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Carmen J Marsit, Ph.D.

Title(s):
Associate Professor of Pharmacology & Toxicology
Associate Professor of Community and Family Medicine
Co-Director, Program in Cancer Epidemiology, Norris Cotton Cancer Center

Department(s):
Pharmacology & Toxicology
Community and Family Medicine

Education:
Harvard University, Cambridge, MA, Ph.D. 2004

Programs:
Norris Cotton Cancer Center
Program in Experimental and Molecular Medicine
Quantitative Biomedical Sciences

Websites:
http://geiselmed.dartmouth.edu/marsit/
http://geiselmed.dartmouth.edu/pharmtox/
http://cancer.dartmouth.edu/res/cancer_epi_chemo.html
http://www.dartmouth.edu/~childrenshealth/

Contact Information:

HB 7650
Pharmacology & Toxicology
Hanover NH 03755

Office: Remsen 520
Phone: 603-650-1825
Fax: 603-650-1129
Email: Carmen.J.Marsit@Dartmouth.edu


Professional Interests:

The broad goal of Dr. Marsitís research program is to understand how the environment contributes to health and disease by studying molecular mechanisms that may be responsible. The laboratory's focus is on epigenetic regulation and works to describe the impact the environment has on the human epigenome.
This work is accomplished by taking an interdisciplinary and multi-modal approach to understanding the pathogenesis of human disease, utilizing the power of epidemiology and population-based research to study the effects of the environment on multiple facets of epigenetic regulation while examining mechanistic questions in controlled in-vitro experiments. Dr. Marsitís research has examined environment epigenetic impacts on two distinct, yet highly related biologic processes: carcinogenesis and human development. In those settings, his laboratory examines DNA methylation and miRNA expression as key epigenetic mechanisms of interest.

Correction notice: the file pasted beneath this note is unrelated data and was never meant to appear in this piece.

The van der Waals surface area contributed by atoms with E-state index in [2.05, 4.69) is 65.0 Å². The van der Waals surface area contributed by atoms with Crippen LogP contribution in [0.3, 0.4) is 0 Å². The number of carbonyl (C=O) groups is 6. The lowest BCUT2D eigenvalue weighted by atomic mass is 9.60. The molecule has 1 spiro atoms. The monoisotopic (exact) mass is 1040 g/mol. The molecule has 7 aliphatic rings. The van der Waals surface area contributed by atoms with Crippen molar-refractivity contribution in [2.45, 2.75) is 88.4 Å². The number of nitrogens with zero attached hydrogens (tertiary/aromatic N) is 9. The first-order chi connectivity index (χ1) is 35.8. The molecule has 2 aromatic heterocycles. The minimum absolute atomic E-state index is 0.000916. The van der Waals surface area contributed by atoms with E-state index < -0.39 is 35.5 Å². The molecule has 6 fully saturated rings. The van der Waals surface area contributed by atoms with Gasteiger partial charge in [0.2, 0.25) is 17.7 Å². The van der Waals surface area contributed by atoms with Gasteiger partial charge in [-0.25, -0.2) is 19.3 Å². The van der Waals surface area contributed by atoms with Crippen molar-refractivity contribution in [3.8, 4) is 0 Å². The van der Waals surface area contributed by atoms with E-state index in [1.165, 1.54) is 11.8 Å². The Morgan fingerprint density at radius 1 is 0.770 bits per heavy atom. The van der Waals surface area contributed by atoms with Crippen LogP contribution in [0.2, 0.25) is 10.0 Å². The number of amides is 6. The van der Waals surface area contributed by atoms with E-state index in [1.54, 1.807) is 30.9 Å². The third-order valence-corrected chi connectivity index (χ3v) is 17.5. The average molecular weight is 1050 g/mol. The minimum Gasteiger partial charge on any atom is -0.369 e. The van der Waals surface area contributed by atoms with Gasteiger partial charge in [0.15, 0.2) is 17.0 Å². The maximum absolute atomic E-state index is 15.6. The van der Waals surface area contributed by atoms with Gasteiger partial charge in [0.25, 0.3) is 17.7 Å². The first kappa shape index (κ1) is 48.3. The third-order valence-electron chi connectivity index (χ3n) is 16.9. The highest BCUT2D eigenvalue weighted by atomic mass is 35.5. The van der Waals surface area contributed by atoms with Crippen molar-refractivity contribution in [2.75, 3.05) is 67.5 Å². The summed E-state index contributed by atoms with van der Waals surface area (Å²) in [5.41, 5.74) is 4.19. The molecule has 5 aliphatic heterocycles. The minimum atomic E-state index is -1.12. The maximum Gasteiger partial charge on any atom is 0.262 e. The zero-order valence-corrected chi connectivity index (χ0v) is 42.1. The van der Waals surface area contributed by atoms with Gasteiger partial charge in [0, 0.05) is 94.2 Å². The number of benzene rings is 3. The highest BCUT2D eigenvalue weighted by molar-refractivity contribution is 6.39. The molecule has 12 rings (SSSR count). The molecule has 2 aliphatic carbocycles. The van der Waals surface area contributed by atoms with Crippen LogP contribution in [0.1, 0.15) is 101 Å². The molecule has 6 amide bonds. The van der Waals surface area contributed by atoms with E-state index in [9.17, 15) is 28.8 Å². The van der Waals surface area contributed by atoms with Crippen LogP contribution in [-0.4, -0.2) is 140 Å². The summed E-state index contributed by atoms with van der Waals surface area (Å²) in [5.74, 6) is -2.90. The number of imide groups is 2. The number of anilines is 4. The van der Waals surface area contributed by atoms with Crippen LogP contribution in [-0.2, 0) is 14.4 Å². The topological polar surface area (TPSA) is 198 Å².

This research aims to provide a sound scientific basis for the emerging paradigm linking the environment experienced during in utero development to health and disease throughout life.

Studies in the laboratory are aimed at identifying novel biomarkers of cancer risk and prognosis through the examination of epigenetic alterations. The laboratory uses genome-scale tools to examine DNA methylation and miRNA expression in human clinical samples, and through careful analysis, to identify novel markers, which we can then translate into clinical use.

Other studies examine the hypothesis that the intrauterine environment experienced by a developing fetus can influence the epigenome of the infantís placenta. This functional alteration of the placenta can thereby program the health of the infant both at birth and likely well beyond. Some of the earliest phenotypes which can be examined to test this hypothesis are those of neurobehavioral development. Through collaborations at Women and Infant Hospital of Rhode Island, the Childrenís Environmental Health and Disease Prevention Center at Dartmouth, and Mt. Sinai School of Medicine, Dr. Marsit and his laboratory are profiling the placental epigenome and identifying relationships between epigenetic mechanisms at work in the placenta and the infantís newborn neurobehavior.

Paramount to meeting the objectives of this research program is creating a collaborative and multidisciplinary team of students, clinicians, epidemiologists, biologists, and statisticians who, by working together, are committed to combining efforts to reach these goals. Such a combined effort and interdisciplinary training is absolutely necessary to accomplish this work, and will certainly open up entirely new avenues for research both here at Dartmouth and beyond.

Rotations and Thesis Projects: